Kosmische Kid: The Celestial Soundscape Of John Was Trying To Contact Aliens

Across three decades, John Shepherd built a Nasa-style lab at his grandparents’ Michigan home to communicate with extra-terrestrials, beaming sets featuring Can, Kraftwerk and Neu! into space. Now the subject of an acclaimed film, he tells Ben Gilbert why and records an exclusive tQ mix.

“Imagine if we left behind the strife of Earth, reached Mars and built discotheques there, dancing our nights away in a state of cartoon perfection”, wrote David Stubbs in Mars By 1980: The Story Of Electronic Music. In 25 words, Stubbs mirrors the macrocosmic vision of John Shepherd’s 25-year space odyssey and the celestial soundscape he created for the lifeforms that, just maybe, call Olympus Mons, Eskimo Nebula and Caloris Basin home.

Now the subject of a rightly acclaimed and undeniably touching documentary, which won a Short Film Jury Award at 2020’s Sundance, Shepherd’s story is, in every sense, out of this world. Directed by Matthew Killip, John Was Trying To Contact Aliens covers a vast amount of ground, journeying from the banks of Intermediate Lake in the US to a distance of 500,000 miles into space, all within Killip’s measured edit, which brings the curtain down on this starry-eyed but deeply human tale in little more than 15 mins.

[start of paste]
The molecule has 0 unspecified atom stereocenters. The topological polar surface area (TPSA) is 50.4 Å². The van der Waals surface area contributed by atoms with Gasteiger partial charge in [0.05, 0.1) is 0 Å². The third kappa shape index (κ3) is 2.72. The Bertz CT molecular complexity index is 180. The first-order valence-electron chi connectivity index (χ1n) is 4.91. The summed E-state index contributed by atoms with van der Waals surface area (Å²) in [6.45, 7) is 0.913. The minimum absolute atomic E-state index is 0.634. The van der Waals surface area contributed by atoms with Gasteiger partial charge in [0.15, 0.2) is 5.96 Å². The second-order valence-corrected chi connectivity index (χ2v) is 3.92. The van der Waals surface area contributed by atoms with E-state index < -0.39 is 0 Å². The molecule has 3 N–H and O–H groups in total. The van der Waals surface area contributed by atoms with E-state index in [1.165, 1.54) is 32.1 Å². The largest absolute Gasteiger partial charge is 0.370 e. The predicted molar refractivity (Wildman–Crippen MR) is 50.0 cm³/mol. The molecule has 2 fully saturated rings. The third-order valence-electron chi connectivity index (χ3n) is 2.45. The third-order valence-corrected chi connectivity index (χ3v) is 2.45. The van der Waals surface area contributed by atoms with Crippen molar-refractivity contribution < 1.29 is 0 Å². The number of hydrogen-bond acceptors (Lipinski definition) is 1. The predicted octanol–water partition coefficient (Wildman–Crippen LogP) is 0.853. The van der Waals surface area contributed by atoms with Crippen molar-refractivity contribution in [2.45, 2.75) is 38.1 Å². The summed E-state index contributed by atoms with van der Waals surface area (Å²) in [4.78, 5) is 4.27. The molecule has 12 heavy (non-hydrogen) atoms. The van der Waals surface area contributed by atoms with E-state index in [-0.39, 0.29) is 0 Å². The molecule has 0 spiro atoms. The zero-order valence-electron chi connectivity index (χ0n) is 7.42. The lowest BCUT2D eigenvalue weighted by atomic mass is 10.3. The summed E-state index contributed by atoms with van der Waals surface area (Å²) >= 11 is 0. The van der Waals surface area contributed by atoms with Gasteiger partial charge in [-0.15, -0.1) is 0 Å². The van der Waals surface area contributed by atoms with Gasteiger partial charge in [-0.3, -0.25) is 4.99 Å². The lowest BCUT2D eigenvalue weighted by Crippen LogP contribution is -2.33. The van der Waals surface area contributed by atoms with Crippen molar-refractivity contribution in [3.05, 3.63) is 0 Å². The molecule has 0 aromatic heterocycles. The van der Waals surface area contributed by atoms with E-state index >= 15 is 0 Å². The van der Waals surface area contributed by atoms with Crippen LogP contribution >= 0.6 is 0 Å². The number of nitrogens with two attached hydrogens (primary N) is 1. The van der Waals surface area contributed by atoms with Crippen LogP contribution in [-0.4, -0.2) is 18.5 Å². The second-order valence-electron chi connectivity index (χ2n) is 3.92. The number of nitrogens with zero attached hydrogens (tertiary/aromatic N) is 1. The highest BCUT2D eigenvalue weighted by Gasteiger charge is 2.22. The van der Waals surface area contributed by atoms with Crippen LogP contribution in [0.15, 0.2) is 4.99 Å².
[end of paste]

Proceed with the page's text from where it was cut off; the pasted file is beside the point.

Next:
At the age of 21, Shepherd began to build a laboratory of instruments at his grandparents’ home in a bid to communicate with extra-terrestrials. From the early 70s to the late 90s, he used an array of technological kit more suited to a Nasa facility than a nondescript rural Michigan address to broadcast a fittingly galactic soundtrack into deep space. Shepherd transmitted DJ sets featuring Can, Cluster, Kraftwerk, Neu! and Tangerine Dream into orbit, mixing things up with Fela Kuti and Steve Reich, gamelan and jazz



John Shepherd